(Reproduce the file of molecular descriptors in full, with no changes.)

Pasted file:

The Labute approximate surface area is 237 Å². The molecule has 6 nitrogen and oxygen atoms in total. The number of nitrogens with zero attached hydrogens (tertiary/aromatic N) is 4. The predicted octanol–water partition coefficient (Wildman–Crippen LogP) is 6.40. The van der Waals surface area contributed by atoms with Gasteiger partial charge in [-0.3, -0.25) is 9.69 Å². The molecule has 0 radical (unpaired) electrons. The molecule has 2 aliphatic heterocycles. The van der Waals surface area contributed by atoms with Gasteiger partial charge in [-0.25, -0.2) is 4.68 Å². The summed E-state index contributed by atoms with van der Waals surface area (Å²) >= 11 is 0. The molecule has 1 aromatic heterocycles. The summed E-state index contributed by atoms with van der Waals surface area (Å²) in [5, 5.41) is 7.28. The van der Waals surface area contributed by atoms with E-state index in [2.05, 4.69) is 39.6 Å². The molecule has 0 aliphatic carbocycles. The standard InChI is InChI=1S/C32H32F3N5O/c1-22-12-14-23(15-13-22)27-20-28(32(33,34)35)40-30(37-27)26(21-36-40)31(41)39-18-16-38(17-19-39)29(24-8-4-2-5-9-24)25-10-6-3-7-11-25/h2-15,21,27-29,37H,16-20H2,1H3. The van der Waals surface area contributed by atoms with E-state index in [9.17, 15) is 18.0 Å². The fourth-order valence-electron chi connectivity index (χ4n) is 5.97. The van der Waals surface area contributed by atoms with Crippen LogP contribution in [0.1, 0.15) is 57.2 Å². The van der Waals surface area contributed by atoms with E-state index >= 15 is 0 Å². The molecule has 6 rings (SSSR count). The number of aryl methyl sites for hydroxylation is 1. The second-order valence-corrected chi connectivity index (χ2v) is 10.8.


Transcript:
The Labute approximate surface area is 237 Å². The molecule has 6 nitrogen and oxygen atoms in total. The number of nitrogens with zero attached hydrogens (tertiary/aromatic N) is 4. The predicted octanol–water partition coefficient (Wildman–Crippen LogP) is 6.40. The van der Waals surface area contributed by atoms with Gasteiger partial charge in [-0.3, -0.25) is 9.69 Å². The molecule has 0 radical (unpaired) electrons. The molecule has 2 aliphatic heterocycles. The van der Waals surface area contributed by atoms with Gasteiger partial charge in [-0.25, -0.2) is 4.68 Å². The summed E-state index contributed by atoms with van der Waals surface area (Å²) >= 11 is 0. The molecule has 1 aromatic heterocycles. The summed E-state index contributed by atoms with van der Waals surface area (Å²) in [5, 5.41) is 7.28. The van der Waals surface area contributed by atoms with E-state index in [2.05, 4.69) is 39.6 Å². The molecule has 0 aliphatic carbocycles. The standard InChI is InChI=1S/C32H32F3N5O/c1-22-12-14-23(15-13-22)27-20-28(32(33,34)35)40-30(37-27)26(21-36-40)31(41)39-18-16-38(17-19-39)29(24-8-4-2-5-9-24)25-10-6-3-7-11-25/h2-15,21,27-29,37H,16-20H2,1H3. The van der Waals surface area contributed by atoms with E-state index in [9.17, 15) is 18.0 Å². The fourth-order valence-electron chi connectivity index (χ4n) is 5.97. The van der Waals surface area contributed by atoms with Crippen LogP contribution in [0.1, 0.15) is 57.2 Å². The van der Waals surface area contributed by atoms with E-state index >= 15 is 0 Å². The molecule has 6 rings (SSSR count). The number of aryl methyl sites for hydroxylation is 1. The second-order valence-corrected chi connectivity index (χ2v) is 10.8.